Davon has more than just his mother to support. He has a baby on the way, a boy due Nov. 11. That’s also Davon’s birthday. And four days after LSU squares off at Alabama.

“Everybody wants to eat. I want to see my family eat at the end of the day,” Davon said. “I want to take care of my momma. Now I really have to step up and be a man. Got a little boy on the way.”

‘Your boy got hurt’

Davon blames himself for the play that ended his final year of high school football. He tore his ACL and LCL in his right knee in the first quarter of Plaquemine’s opening game of his senior season in 2013.

“He says he was loafing,” said Distefano, entering his third season as Plaquemine’s head coach.

Video of the play — Davon has seen it — shows the then-285-pound defensive lineman jogging after a ball carrier, his back to the line of scrimmage. From behind his left shoulder, an East Ascension offensive lineman lowers his shoulders into Davon’s lower back — an illegal clip.

On his way to the ground, Davon tries to catch himself, extending his right leg fully and shifting more than 200 pounds onto his outstretched right knee.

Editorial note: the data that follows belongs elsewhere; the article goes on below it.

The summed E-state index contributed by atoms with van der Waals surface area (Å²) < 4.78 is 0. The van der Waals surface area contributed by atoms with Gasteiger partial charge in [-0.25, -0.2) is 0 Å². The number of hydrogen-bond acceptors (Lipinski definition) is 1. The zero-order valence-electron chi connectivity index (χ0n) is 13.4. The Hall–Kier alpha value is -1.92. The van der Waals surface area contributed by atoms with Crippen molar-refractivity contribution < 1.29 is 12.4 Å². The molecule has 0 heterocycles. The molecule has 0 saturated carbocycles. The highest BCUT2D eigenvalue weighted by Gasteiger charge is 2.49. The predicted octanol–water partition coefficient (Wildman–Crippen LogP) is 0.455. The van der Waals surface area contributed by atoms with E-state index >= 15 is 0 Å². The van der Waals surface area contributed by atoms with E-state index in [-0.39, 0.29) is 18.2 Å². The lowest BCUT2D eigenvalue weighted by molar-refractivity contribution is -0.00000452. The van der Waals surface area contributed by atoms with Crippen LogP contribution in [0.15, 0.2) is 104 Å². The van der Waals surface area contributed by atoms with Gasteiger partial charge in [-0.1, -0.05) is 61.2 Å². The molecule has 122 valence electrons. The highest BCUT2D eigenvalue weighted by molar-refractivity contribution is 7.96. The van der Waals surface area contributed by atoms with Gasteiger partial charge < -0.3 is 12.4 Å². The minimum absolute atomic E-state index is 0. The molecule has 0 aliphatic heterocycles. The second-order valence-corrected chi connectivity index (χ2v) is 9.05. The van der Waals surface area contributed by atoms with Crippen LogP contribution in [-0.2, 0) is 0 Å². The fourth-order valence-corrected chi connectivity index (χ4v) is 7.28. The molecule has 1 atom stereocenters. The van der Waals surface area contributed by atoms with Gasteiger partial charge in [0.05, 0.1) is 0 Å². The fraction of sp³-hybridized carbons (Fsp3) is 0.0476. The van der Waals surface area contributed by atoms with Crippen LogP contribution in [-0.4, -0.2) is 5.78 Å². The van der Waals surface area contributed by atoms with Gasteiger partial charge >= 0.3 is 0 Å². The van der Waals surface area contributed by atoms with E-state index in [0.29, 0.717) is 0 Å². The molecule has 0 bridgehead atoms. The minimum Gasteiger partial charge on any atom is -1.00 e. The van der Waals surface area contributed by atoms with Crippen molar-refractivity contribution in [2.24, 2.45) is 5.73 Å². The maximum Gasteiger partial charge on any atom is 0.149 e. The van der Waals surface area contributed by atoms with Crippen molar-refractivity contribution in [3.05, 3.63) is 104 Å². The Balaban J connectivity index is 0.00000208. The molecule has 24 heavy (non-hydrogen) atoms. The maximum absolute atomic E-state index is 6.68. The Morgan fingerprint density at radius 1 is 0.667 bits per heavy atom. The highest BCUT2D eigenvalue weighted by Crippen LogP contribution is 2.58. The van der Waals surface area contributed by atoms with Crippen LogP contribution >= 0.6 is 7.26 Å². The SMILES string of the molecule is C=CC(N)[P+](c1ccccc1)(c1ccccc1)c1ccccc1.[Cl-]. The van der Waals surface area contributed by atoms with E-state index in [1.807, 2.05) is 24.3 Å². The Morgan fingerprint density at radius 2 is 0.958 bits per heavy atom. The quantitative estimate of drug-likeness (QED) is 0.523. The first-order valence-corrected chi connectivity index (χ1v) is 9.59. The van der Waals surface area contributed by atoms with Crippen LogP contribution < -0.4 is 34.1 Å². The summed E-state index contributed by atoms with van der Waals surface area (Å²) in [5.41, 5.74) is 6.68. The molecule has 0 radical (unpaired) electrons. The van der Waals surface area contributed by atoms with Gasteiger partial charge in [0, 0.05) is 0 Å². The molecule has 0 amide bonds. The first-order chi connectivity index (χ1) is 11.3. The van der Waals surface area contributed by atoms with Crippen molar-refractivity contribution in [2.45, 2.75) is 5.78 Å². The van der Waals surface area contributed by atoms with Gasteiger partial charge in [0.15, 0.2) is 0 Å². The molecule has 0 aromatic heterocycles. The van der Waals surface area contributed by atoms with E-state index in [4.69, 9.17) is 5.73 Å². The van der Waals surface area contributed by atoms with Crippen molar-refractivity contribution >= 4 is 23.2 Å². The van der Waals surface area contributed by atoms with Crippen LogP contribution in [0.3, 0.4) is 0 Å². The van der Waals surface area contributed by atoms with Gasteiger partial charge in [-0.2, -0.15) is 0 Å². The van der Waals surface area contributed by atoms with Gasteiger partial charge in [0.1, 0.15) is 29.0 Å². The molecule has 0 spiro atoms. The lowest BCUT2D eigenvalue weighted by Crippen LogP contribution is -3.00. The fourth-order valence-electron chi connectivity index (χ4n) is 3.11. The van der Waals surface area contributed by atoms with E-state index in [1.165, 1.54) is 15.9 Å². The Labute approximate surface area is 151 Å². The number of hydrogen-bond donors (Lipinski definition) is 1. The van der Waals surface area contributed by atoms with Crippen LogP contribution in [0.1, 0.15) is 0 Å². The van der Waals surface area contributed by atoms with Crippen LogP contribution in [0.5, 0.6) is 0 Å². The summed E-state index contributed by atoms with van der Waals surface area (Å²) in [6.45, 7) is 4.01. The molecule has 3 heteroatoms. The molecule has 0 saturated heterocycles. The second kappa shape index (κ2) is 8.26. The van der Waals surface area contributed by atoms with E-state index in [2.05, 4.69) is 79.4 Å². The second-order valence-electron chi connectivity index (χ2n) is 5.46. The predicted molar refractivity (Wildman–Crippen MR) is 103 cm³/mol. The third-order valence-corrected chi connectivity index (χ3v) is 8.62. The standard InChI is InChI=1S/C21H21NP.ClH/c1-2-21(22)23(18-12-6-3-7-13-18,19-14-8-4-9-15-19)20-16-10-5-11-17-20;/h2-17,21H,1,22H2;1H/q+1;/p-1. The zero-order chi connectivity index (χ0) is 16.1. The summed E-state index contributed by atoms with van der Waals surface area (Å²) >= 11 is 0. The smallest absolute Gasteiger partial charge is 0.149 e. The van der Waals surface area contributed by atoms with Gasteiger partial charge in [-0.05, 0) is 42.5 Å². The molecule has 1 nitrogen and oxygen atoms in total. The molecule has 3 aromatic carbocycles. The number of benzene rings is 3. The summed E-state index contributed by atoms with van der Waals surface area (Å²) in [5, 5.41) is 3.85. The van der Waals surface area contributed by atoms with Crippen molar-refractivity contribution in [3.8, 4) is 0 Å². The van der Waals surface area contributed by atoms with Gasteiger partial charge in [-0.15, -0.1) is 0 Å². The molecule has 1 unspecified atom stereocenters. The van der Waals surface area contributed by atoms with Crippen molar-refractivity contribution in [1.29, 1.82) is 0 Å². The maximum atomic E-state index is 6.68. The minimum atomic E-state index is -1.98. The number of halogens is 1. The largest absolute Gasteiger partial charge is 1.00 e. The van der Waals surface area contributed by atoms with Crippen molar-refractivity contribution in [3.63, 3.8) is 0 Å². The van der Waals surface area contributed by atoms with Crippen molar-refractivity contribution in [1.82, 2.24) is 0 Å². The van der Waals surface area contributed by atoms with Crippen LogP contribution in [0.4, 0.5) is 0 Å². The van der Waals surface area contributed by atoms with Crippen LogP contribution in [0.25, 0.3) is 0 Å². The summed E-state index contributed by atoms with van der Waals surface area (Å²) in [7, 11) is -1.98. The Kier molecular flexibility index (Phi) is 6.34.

It buckles. He falls. The stadium gasps.

“We didn’t get the flag,” Distefano said, still frustrated by it all.

Bates walked up to the stadium seconds later. A friend broke the news: “Your boy got hurt.”

“At first, Davon really wasn’t too concerned,” Bates said. “After the surgery, he realized this year was done.”

That’s when it hit.

“Many times I walked by his room,” Albertha said, “and he’d be in there crying.”

Davon committed to LSU 10 days after suffering that season-ending knee injury. The Tigers honored their offer.

Distefano remembers LSU coach Les Miles’ message to Davon days after surgery: “I don’t care if there’s a bicycle in that knee; we want you.”

Davon overcame that knee injury quicker than most. One year later, he was preparing to play significantly as a freshman in college football’s toughest conference.

How can that be explained?

Distefano offers one theory: “He worked his (butt) off. I’d go into the weight room, and he’d be in there working out his upper body with his leg in a cast.”